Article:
Better pictures- quick


posted on 17th of january, 2009

1. Balance the light.

Uneven lights and shadows can make a good photo look "unfinished" and distract the eye from the actual subject and meaning. I almost always balance my picture using shadows at the edges and the majority of the light on and around the main focus of the image, often close to the middle, surrounded by the darker shadows. I do all this in a subtle way, but sometimes I take it to the extreme for dramatic moody pictures.

2. Saturation.

Either ADD some saturation or REMOVE some saturation, depending on what kind of mood you want to create. Less saturation gives more of a vintage feel, and a subtle rise in saturation can bring life and spice into any image. Often after doing this you need to lower the RED's saturation in the skin tones. You do this the quickest by adding a layer mask. To rich red on human skin will only look like sun burn. Focus the saturation on different part of the pictures instead. Something else that can be effective is to put most of the saturation on ONE color or even all the cold tones.

3. Eye boost.

Bring out the eyes by brushing on some subtle saturation and light, as well as darken the pupils and the shape of the entire eye. If the model is a woman you can also darken her eye makeup.

3. Clone tool.

Use the clone tool to remove unwanted details, especially useful in outdoor scenes and landscape photos. Remove distracting elements one by one and your picture will get a much cleaner and more balanced appearance. You can also clone away stray hairs, overblown highlights and too dark areas.

4. Subtle skin adjustments.

The key to retouching skin is to keep is subtle. Use the healing brush for uneven spots and add a low Gaussian blur to ONLY the skin. Mask out eyes, lips and dark edges such as nostrils and the curve of the chin.

5. Color correction

Use "color balance" to add or remove tones from your photo. You can choose to only apply this to either midtones, highlights or shadows, or to apply it to the whole picture. After doing this, go to image-adjustments-selective color and treat every color, one by one.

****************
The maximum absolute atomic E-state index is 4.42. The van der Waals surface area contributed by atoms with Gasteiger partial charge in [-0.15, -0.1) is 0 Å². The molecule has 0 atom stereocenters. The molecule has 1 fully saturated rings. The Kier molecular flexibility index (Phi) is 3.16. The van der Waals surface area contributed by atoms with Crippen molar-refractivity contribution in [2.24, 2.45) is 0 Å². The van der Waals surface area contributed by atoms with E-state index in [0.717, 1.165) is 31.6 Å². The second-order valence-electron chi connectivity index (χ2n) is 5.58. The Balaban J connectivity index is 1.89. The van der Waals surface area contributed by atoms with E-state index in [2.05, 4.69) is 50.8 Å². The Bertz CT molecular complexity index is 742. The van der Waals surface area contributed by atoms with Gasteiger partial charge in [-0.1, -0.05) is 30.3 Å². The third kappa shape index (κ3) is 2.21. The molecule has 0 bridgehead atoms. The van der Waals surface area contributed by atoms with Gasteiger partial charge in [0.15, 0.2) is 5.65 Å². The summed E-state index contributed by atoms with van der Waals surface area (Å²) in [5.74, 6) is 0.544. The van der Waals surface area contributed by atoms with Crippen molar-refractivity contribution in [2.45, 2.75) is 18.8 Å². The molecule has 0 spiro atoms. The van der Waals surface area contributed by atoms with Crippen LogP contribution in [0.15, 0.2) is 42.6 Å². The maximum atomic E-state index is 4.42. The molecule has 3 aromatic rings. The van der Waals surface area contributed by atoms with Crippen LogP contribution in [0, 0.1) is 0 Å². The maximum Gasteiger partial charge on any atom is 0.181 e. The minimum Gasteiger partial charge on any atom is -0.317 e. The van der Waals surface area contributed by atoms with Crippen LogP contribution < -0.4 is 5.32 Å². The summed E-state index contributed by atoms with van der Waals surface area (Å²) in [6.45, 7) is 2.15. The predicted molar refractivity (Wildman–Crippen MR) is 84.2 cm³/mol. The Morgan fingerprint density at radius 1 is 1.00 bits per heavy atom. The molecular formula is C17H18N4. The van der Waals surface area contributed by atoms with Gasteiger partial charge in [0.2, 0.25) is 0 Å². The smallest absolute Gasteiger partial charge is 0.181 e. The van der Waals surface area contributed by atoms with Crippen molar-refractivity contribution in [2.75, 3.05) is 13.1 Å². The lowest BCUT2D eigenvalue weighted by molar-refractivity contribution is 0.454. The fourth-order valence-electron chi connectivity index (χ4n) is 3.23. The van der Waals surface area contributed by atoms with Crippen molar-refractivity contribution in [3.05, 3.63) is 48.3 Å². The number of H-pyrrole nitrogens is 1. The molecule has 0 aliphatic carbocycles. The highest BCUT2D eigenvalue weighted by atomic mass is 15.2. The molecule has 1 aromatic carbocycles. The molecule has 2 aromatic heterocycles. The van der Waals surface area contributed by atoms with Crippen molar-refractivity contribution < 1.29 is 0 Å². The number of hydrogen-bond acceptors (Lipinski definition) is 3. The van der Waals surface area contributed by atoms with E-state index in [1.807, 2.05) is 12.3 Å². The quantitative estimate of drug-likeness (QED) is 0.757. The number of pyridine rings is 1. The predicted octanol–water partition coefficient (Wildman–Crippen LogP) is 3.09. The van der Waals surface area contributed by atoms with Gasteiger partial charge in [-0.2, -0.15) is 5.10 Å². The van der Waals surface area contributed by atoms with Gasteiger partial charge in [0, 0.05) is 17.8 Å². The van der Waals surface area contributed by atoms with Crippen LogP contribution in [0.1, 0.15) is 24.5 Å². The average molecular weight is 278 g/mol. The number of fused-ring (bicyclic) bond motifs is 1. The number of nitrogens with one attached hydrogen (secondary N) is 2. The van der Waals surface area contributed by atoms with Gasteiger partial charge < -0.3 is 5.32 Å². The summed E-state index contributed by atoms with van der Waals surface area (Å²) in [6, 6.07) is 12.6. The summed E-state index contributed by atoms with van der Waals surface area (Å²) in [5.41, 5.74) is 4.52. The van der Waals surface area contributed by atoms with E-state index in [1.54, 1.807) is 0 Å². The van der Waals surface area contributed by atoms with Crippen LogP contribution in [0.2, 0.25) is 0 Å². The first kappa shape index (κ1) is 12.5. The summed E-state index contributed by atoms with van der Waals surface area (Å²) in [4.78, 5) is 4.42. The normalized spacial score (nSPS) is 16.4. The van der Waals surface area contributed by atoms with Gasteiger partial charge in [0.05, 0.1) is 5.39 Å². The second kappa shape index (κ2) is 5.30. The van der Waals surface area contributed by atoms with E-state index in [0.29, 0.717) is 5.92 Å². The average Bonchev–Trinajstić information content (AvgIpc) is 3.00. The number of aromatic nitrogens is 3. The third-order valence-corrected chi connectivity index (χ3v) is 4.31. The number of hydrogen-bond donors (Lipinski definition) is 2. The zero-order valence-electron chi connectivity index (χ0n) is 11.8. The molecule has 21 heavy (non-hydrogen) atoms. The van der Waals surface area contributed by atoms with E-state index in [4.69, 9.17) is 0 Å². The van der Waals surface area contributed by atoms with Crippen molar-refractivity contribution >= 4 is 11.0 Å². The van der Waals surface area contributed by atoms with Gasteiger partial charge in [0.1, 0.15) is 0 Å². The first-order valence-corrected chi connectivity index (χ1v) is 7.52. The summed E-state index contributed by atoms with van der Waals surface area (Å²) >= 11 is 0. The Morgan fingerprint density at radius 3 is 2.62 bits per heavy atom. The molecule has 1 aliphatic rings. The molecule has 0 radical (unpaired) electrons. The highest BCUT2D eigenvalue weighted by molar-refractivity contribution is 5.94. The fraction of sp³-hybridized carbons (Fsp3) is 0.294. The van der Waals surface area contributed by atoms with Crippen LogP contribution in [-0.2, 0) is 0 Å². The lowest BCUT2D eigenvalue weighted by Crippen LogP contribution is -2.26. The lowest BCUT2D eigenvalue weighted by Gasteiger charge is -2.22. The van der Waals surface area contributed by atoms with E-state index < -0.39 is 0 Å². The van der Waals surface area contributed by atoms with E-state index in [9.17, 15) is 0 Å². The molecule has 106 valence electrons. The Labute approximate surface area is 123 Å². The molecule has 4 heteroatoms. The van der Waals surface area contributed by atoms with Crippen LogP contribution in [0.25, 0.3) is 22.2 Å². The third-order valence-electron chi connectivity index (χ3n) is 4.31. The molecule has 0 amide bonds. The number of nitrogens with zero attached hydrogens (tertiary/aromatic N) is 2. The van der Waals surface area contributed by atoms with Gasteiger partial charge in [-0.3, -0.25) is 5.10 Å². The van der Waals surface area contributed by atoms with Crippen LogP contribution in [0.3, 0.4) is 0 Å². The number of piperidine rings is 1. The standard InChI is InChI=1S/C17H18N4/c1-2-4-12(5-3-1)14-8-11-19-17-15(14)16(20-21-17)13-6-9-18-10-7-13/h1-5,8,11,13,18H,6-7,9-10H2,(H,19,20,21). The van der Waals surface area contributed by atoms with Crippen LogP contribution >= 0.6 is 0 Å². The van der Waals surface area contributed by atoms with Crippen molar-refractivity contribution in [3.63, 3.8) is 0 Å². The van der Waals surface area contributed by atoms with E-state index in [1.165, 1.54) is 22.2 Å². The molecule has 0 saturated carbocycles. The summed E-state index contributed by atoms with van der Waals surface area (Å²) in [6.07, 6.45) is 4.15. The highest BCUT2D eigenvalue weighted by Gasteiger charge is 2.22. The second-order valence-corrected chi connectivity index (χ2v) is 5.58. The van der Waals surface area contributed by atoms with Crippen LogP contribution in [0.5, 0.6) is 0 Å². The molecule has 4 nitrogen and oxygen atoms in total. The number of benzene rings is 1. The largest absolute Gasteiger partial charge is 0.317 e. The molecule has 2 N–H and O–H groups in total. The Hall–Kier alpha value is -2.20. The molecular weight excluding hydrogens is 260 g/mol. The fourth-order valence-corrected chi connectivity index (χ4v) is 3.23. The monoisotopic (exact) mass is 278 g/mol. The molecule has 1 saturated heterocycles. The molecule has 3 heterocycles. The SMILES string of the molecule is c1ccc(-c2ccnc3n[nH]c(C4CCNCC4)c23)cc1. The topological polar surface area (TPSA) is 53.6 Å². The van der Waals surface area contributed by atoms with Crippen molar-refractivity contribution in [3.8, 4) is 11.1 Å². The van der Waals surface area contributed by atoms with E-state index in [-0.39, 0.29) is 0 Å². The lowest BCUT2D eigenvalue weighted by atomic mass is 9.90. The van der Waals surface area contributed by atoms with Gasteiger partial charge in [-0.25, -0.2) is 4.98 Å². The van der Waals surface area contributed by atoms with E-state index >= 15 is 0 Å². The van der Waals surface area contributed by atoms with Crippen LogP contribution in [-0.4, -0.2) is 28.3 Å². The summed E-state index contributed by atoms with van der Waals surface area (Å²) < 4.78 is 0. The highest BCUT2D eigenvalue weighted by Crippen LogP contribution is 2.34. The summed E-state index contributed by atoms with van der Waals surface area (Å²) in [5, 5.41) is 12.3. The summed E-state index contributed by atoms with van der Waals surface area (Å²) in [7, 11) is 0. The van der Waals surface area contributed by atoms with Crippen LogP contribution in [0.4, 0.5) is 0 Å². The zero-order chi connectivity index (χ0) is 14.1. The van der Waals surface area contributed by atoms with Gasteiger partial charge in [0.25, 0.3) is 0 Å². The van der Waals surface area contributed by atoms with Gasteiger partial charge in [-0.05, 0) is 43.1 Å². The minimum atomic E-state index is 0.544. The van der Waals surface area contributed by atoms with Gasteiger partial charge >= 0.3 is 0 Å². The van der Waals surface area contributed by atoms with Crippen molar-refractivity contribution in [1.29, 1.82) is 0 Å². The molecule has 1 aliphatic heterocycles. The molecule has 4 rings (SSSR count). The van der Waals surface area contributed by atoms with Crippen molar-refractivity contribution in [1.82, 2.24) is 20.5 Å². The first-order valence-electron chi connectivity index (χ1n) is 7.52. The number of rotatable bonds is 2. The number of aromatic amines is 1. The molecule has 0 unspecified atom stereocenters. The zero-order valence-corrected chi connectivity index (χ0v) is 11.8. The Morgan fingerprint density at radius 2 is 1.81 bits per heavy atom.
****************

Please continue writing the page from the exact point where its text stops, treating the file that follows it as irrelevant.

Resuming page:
6. Blend modes.

Double your layer, put it on either soft light or overlay. Optional now is to add a slight blur to it. Lower the opacity if the effect is too strong. These blend modes both deepen color and add contrast to your picture, making it richer and more attractive. You can even try multiple ones. If you need your image to be brighter, try screen. If you need it to be darker, try multiply.

7. Add warmth or cold

This step is very optional but can bring out a lot in photography. A very simple way to do this is to go to image-adjusments-photo filters. You can then choose between both warm and cold tones to add to your image, as well as custom picking your own colors. Sometimes picking more than one option will give a more interesting effect, you simply pick one filter, click ok, then merge. Then you double, open the box again and choose a different filter.

8. Sharpen

You always sharpen as a LAST step. Also remember that resizing the entire image or parts of it is likely to blur it a little. Just like with everything in photoshop you can control where you want a treatment applied by using layer masks.


Once you get a good work flow going, it will go very quick and be very easy to make your beautiful pictures look even better!


Comments (9)

Comment by Summerrain on February 15, 2009

I'm so glad to hear that, thank you!

Comment by Summerrain on February 15, 2009

My pleasure!

Comment by Fulviovilla on February 09, 2009

It is a very nice blog, as it gives useful advices to organize a usual workflow.
Best wishes,
Fulvio.

Comment by Sassolinoviola on February 08, 2009

Beautiful article. Thank you!

Comment by Summerrain on February 01, 2009

Thank you!

Comment by Iriks on January 21, 2009

Great article!!!

Comment by Eclecticelegance on January 19, 2009

Very useful and informative article! Thank you!

Comment by Summerrain on January 19, 2009

I think that's a great idea, I agree completely!

Comment by Creativei on January 18, 2009

That's a good one, hope it helps fellow DT community. Don't we think there should be a separate section for tutorials.




Comments (9)

This article has been read 1187 times. 4 readers have found this article useful.
Photo credits: Trutta.

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I'm a huge art fan, I love photography, painting, design, writing, theater, even making little purple bows for my adorable grumpy little dog:)


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